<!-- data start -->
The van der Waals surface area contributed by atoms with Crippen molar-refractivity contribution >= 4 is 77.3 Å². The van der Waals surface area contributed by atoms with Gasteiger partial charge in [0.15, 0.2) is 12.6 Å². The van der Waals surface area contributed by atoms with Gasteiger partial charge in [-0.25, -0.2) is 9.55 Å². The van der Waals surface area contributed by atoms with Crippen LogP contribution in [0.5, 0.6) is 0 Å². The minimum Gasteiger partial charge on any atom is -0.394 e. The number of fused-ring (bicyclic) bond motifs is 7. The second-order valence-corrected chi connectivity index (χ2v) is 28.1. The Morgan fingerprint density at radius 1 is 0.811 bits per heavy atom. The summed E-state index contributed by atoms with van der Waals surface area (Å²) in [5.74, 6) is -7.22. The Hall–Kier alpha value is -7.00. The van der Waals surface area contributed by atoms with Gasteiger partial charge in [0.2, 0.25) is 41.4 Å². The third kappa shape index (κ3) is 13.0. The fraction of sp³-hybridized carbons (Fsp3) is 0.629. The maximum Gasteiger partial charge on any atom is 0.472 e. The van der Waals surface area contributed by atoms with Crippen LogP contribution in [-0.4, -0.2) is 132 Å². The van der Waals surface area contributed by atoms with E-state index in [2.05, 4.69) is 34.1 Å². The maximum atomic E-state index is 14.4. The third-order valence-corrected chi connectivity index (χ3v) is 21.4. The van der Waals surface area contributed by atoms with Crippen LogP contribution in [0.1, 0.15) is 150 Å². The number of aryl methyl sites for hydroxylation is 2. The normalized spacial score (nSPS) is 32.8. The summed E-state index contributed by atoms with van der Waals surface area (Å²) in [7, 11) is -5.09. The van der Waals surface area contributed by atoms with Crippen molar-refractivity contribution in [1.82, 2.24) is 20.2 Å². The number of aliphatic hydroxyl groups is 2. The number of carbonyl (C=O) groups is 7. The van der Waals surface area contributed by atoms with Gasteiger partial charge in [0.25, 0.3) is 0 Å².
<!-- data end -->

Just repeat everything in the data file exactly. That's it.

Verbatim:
The van der Waals surface area contributed by atoms with Crippen molar-refractivity contribution >= 4 is 77.3 Å². The van der Waals surface area contributed by atoms with Gasteiger partial charge in [0.15, 0.2) is 12.6 Å². The van der Waals surface area contributed by atoms with Gasteiger partial charge in [-0.25, -0.2) is 9.55 Å². The van der Waals surface area contributed by atoms with Crippen LogP contribution in [0.5, 0.6) is 0 Å². The minimum Gasteiger partial charge on any atom is -0.394 e. The number of fused-ring (bicyclic) bond motifs is 7. The second-order valence-corrected chi connectivity index (χ2v) is 28.1. The Morgan fingerprint density at radius 1 is 0.811 bits per heavy atom. The summed E-state index contributed by atoms with van der Waals surface area (Å²) in [5.74, 6) is -7.22. The Hall–Kier alpha value is -7.00. The van der Waals surface area contributed by atoms with Gasteiger partial charge in [0.2, 0.25) is 41.4 Å². The third kappa shape index (κ3) is 13.0. The fraction of sp³-hybridized carbons (Fsp3) is 0.629. The maximum Gasteiger partial charge on any atom is 0.472 e. The van der Waals surface area contributed by atoms with Crippen LogP contribution in [-0.4, -0.2) is 132 Å². The van der Waals surface area contributed by atoms with E-state index in [2.05, 4.69) is 34.1 Å². The maximum atomic E-state index is 14.4. The third-order valence-corrected chi connectivity index (χ3v) is 21.4. The van der Waals surface area contributed by atoms with Crippen LogP contribution in [0.1, 0.15) is 150 Å². The number of aryl methyl sites for hydroxylation is 2. The normalized spacial score (nSPS) is 32.8. The summed E-state index contributed by atoms with van der Waals surface area (Å²) in [7, 11) is -5.09. The van der Waals surface area contributed by atoms with Crippen molar-refractivity contribution in [1.82, 2.24) is 20.2 Å². The number of aliphatic hydroxyl groups is 2. The number of carbonyl (C=O) groups is 7. The van der Waals surface area contributed by atoms with Gasteiger partial charge in [0.25, 0.3) is 0 Å².